The importance we place on money affects our lives in myriad ways, from where we live to the kind of job we choose to the amount of time we spend on work or leisure. Conventional wisdom — as well as economic theory — says the more of something we have, the less of it we want, but that's not the case with money, where more is rarely enough.
Now, new research from Jeffrey Pfeffer, a professor of organizational behavior at Stanford Graduate School of Business, may shed some light on why money can be addictive and how that addiction may be contributing to increasingly high CEO compensation packages. The paper "When Does Money Make Money More Important?" shows that money earned through labor is more important to people than money that comes from other sources (such as investments or a winning lottery ticket). And the more money paid for each hour of work, the more important that money becomes.
The paper, published in October in the ILRReview, is the result of research Pfeffer did with Sanford E. DeVoe, an associate professor at the University of Toronto's Rotman School of Management, and Byron Y. Lee, an assistant professor at Renmin Business School, Renmin University of China. It was inspired by a quote from Daniel Vasella, the former CEO of Swiss pharmaceutical giant Novartis AG, who declined a $78 million severance package last February after a public backlash over it. In a 2002 interview with Fortune magazine, Vasella said: "The strange part is, the more I made, the more I got preoccupied with money. When suddenly I didn't have to think about money as much, I found myself starting to think increasingly about it."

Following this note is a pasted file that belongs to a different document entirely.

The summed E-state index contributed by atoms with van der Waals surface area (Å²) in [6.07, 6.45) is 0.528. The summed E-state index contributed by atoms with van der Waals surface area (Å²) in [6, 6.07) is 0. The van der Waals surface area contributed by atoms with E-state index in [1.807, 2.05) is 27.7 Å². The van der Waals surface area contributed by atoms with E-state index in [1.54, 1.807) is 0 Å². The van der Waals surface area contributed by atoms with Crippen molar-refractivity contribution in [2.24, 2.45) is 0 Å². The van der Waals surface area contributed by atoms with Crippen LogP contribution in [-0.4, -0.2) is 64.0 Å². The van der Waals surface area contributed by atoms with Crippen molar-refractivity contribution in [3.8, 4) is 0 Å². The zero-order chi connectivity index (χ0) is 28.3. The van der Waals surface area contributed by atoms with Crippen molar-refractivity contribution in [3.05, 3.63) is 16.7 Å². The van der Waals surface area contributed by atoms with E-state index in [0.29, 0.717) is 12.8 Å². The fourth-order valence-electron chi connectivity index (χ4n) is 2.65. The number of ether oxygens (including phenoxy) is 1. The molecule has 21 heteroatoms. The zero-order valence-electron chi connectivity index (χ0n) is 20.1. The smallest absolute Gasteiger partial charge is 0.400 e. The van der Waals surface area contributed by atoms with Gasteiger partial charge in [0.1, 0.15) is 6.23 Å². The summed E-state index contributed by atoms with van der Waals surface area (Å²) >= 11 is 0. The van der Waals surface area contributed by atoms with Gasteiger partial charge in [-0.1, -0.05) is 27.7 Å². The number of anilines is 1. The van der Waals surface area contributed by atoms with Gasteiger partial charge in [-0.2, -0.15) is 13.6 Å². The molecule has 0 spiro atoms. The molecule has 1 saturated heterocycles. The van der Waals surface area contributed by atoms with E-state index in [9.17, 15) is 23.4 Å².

Pfeffer saw that quote again a few years ago, and it got him and his research colleagues thinking that not only does money have an ability to fulfill real needs — such as buying food, shelter, and clothing — but also it signals worth and competence. People generally believe their pay level communicates how much an organization values them. "It occurred to us that it was quite possible money operated differently than other things we acquire, and that the more money you had, the more important it became," he says.
To test their theory, the researchers examined the effect of changes in the amount of money received on changes in the importance of money over time. They relied on the British Household Panel Survey, a longitudinal survey from 1991-2009, that asked, among other questions, how important "having a lot of money" was on a scale of 1 to 10, with 10 being "very important." Pfeffer and his colleagues calculated an estimated hourly wage rate, assuming that if money signaled someone's value, that signal would be best observed in the income earned per hour. They also analyzed non-labor-related sources of money, such as rent, savings, and investments, as a contrast to money received from an employer.
The analysis showed that the higher the hourly rate of labor income, the more importance the person placed on money. The same was not true for money received through other sources.